Tax Analysts Blog

Planned Disasters Are Here to Stay – and Probably the Only Hope for Tax Reform

Posted on Jan 6, 2015

Congress returns to Washington today, and Republicans have a chance to strut their stuff as the Capitol’s new majority party. But the GOP ascendancy raises a question: Can Republicans actually govern without a crisis?

Jamelle Bouie asked that question in Slate recently and offered a sobering recollection. “The last time Republicans had political momentum, after the 2010 elections, they plunged the United States into a year of crisis governance,” he wrote, “including a threat to default on the debt if they didn’t get concessions on spending cuts.”

Republican leaders are keen to allay any fears about the party’s capacity to govern (as opposed to simply obstruct). “I don’t want the American people to think that if they add a Republican president to a Republican Congress, that’s going to be a scary outcome,” said Senate Majority Leader Mitch McConnell in a recent Washington Post interview. “I want the American people to be comfortable with the fact that the Republican House and Senate is a responsible, right-of-center, governing majority.”

But what does “governing” mean to a right-of center congressional majority? And more specifically, what does it mean when the White House is occupied by a left-of-center president? (I recognize that some observers, like Bruce Bartlett, will object to calling Obama left of center.)

If history is any guide, divided government will continue to produce more crisis governance, not less. Indeed, the prospects for a calm, deliberative legislative process are almost nil.

It’s tempting to say that crisis governance is the new normal in Washington. Except that it’s not new. Nor is it an invention of the GOP. Rather, our political addiction to urgency is a bipartisan creation that stretches back decades, if not centuries.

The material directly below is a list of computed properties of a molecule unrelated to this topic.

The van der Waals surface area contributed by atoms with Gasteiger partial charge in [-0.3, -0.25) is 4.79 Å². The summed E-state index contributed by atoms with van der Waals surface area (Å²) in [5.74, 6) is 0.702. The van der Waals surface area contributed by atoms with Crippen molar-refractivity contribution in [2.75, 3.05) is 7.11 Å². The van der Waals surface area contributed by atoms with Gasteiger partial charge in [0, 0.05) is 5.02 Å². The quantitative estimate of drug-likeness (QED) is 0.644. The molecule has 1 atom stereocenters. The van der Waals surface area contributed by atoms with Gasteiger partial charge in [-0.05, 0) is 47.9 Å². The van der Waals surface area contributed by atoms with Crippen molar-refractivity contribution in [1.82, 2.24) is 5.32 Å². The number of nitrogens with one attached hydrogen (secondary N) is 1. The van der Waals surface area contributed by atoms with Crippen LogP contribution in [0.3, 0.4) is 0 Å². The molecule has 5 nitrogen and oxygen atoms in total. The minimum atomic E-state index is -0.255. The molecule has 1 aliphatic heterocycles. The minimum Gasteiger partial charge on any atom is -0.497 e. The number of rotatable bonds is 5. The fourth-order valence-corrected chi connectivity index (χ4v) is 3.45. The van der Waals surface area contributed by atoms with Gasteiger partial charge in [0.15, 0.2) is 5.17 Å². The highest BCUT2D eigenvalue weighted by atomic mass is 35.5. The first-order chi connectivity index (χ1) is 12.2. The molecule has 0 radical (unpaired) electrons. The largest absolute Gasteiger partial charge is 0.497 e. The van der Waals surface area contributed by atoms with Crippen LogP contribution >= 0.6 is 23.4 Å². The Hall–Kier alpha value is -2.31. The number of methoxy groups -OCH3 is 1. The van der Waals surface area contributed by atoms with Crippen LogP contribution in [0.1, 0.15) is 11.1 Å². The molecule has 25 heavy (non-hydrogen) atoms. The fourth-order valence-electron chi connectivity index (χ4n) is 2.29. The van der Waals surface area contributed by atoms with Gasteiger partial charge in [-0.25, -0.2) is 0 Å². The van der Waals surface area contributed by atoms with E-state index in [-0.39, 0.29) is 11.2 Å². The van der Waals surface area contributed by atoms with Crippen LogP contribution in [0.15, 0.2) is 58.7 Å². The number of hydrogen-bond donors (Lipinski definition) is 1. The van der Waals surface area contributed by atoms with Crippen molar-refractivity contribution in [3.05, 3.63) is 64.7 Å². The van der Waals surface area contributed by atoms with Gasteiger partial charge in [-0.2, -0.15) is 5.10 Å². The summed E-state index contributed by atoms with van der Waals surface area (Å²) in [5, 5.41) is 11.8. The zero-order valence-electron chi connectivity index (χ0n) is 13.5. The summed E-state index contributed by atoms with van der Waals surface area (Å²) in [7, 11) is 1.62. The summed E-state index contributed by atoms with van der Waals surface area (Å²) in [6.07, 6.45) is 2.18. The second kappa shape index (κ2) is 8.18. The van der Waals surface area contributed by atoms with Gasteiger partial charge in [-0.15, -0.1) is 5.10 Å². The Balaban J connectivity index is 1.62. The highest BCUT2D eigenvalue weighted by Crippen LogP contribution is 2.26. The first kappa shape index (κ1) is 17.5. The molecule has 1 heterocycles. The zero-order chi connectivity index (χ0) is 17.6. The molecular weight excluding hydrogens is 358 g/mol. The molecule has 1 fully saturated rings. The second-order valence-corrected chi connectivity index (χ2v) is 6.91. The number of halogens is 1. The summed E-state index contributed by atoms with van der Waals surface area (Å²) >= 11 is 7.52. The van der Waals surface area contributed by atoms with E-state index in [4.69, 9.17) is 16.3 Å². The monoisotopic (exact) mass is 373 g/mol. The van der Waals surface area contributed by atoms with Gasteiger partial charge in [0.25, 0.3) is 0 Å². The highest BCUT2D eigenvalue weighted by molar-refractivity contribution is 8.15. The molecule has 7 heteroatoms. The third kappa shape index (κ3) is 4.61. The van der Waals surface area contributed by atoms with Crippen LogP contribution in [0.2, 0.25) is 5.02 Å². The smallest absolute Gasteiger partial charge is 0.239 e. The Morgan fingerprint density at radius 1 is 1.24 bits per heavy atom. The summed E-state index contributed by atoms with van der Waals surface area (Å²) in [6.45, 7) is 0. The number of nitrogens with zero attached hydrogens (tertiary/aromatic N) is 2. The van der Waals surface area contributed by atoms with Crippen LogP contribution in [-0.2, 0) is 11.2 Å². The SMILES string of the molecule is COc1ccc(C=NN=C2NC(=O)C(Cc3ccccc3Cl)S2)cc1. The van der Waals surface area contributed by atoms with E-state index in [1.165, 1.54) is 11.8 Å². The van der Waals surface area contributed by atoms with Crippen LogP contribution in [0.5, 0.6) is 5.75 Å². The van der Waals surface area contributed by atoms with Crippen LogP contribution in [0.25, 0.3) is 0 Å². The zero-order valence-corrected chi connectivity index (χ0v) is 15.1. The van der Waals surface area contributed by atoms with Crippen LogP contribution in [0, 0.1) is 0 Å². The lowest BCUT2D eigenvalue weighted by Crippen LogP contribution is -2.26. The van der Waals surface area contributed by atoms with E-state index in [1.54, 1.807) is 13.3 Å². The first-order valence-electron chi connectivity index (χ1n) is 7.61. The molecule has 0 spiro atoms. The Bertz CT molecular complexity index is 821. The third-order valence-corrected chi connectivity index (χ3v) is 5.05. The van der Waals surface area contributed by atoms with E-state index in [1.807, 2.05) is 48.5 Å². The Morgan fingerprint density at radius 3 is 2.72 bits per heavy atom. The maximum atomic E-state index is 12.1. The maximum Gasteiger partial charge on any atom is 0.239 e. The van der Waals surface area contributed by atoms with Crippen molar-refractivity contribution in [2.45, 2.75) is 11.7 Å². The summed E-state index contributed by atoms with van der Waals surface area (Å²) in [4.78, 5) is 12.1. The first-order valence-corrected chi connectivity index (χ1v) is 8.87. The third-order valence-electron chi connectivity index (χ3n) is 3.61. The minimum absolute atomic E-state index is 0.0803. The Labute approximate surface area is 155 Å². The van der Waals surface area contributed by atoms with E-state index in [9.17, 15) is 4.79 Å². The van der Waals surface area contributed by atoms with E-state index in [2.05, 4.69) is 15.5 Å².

In some respects, Congress pioneered the politics of planned disasters in the 1980s, when lawmakers dreamed up the gimmickry of Gramm-Rudman. But crisis governance was already old in 1985. The federal debt ceiling, for instance, has been manipulated for political gain since the 1950s. (And back then, it was a conservative Democrat holding the gun to the head of a Republican president.)

Both parties have used crises to grease the skids for compromise. But these days, Republicans may be more dependent on high-wire legislating than their Democratic colleagues. As the party of limited government, Republicans are inherently less interested in successful legislation than their counterparts across the aisle. For right-wing lawmakers, the failure to meet a deadline or defuse a crisis can seem like an opportunity, not a disaster.

Presumably, the Republican leadership is guided by more traditional notions of governing. Thoughtful conservatives – who are plentiful in Washington but remarkably scarce in Congress – understand that government must actually do something. Less is not always more, even for conservatives. At least when it comes to persistent problems like healthcare provision and middle-class wage stagnation.

But Republican leaders will have their hands full managing their less-thoughtful party colleagues. Even planned disasters – like the debt ceiling extension coming later this year, as well as a more permanent fix for the Highway Trust Fund – may prove inadequate to the task of taming an unruly right wing.

And Republican leaders will have an especially hard time moving any sort of important but non-urgent legislation. Like tax reform, for instance.

Say what you will about the flight of American businesses to lower-tax jurisdictions, it’s no crisis. At least not in any meaningful legislative sense. And yet, tax reform will require exactly the sort of compromise – both between the parties and within the Republican Party – that has proven so elusive in recent years.

In general, I'm a pessimist about the likelihood of tax reform, even under the best of circumstances. But if it’s ever going to happen, it probably won’t look like tax reform did in 1986, when lawmakers managed to harness partisan impulses for high-minded purposes. There was no crisis in 1986, but that episode was the exception, not the rule, when it comes to the history of ambitious, durable tax reform.

All in all, it seems likely that the new GOP majority will need to gin up some potent crises if they hope to get anything done over the next two years. The real question, in fact, is not whether Congress will continue to feed its addiction to urgency, but whether the planned disasters currently on the books are real enough – and scary enough.

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